The Nutcracker: A 45-year Tradition Continues Downtown

Posted November 20, 2015 by Rosalind Saul in Theater & Arts
Nutcracker

One holiday tradition that Boston waits for every year with bated breath is the Boston Ballet’s performance of The Nutcracker.  This year, it’s back at the Boston Opera House from November 27th through December 31st.

The Tale of The Nutcracker

The Nutcracker is a classic Christmas tale with music by Peter Ilyich Tchaikovsky and choreography by Mikko Nissinen.  It premiered originally in St. Petersburg, Russia at the Maryinsky Theatre on December 18, 1892.  It was based on a libretto entitled The Tale of the Nutcracker written by Alexandre Dumas (père).  Dumas, in turn, based his libretto on a story written by E.T.A. Hoffman entitled The Nutcracker and the Mouse King.

The tale of The Nutcracker is a well-worn Christmas tradition.  Teenaged girl, Clara, is given a nutcracker doll as a gift from her godfather (the mysterious wizard Drosselmeyer) at her wealthy family’s Christmas ball.  Her brother, Fritz, breaks the doll (much to Clara’s upset).  After the party, Clara falls asleep under the tree and enters a world of the miraculous: the tree grows 40 feet tall, and Clara finds her Nutcracker fighting the King of Mice.  Clara throws her slipper at the Mouse King, allowing the Nutcracker to kill him.  The Nutcracker transforms into a handsome Prince, and takes Clara to the Land of Sweets  where sweets from around the world dance for Clara and the Prince.  Enthralled, Clara wakes the next morning to wonder whether this was all a dream, or a magical reality.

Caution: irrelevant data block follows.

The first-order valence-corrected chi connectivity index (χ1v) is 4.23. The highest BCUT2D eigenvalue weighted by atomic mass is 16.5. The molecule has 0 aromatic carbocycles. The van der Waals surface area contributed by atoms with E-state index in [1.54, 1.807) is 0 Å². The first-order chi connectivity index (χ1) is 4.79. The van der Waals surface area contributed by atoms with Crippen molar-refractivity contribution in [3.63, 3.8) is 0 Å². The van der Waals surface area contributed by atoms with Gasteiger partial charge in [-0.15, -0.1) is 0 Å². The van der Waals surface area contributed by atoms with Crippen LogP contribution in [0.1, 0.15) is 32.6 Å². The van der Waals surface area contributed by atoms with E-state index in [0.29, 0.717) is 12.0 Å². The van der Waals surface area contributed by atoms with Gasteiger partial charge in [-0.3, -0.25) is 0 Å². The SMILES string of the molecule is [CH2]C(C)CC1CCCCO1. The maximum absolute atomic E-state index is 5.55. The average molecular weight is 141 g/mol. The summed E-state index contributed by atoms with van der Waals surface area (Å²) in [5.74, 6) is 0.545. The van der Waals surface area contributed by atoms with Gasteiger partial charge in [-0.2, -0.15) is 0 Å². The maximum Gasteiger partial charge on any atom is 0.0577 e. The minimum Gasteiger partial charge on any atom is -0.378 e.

Did you Know…?

Boston Ballet’s performance of The Nutcracker was first staged 45-years ago, but in 2012 Nissinen introduced his own costume design and choreography to rave reviews.  Every year, 99 students are chosen from the Boston Ballet school to perform in the ballet.  They then work closely with 72 artists from the Boston Ballet in order to produce the performance.  A single performance can include up to 182 costumes (350 individual outfits have been made for different members of the cast).  During the battle scene, Clara’s family Christmas tree grows from an already hefty 16 feet to a towering 43 feet.  The costumes are bedecked with over 200,000 jewels to keep the dancers sparkling performance after performance.

Things to Know about Seeing the Show

This is a family-friendly show and all patrons over the age of two are invited (and encouraged!) to attend.  Unfortunately, children two years old and younger will not be admitted into the theatre.  Every individual must have a ticket to enter the theatre (regardless of age) and lap sitting is not allowed inside the Opera House. The show runs two hours with one intermission and is performed at 7:30 PM Tuesday through Saturday, 5:30 PM on Sundays, with a 1:00 PM matinee on Friday, Saturday, and Sunday.

About the Boston Opera House

The Boston Opera House is a beautiful venue with a rich local history.  Originally opened in 1928 as a movie and vaudeville house, the space was designed by theatre architect Thomas W. Lamb.  In 1965, it was re-named “The Savoy” when acquired by the Sack Theatres Company.  It continued to operate it as a movie theatre until 1980 when Sarah Caldwell (Boston Opera Company director) took possession of the space with the help of philanthropist Susan Timken.  The Boston Opera Company took up residence in the once-again re-named “Boston Opera House”.  In 1991, the Company dissolved and the theatre fell into disrepair.  In 2003, the theatre was declared a landmark by Mayor Thomas Menino and Senator Edward Kennedy. At that point, an eighteen month renovation brought the theatre to its modern splendor.  The theatre re-opened on July 16, 2004 and has remained home to the Boston Ballet ever since.

For more information about The Nutcracker or to purchase tickets, visit The Boston Ballet online.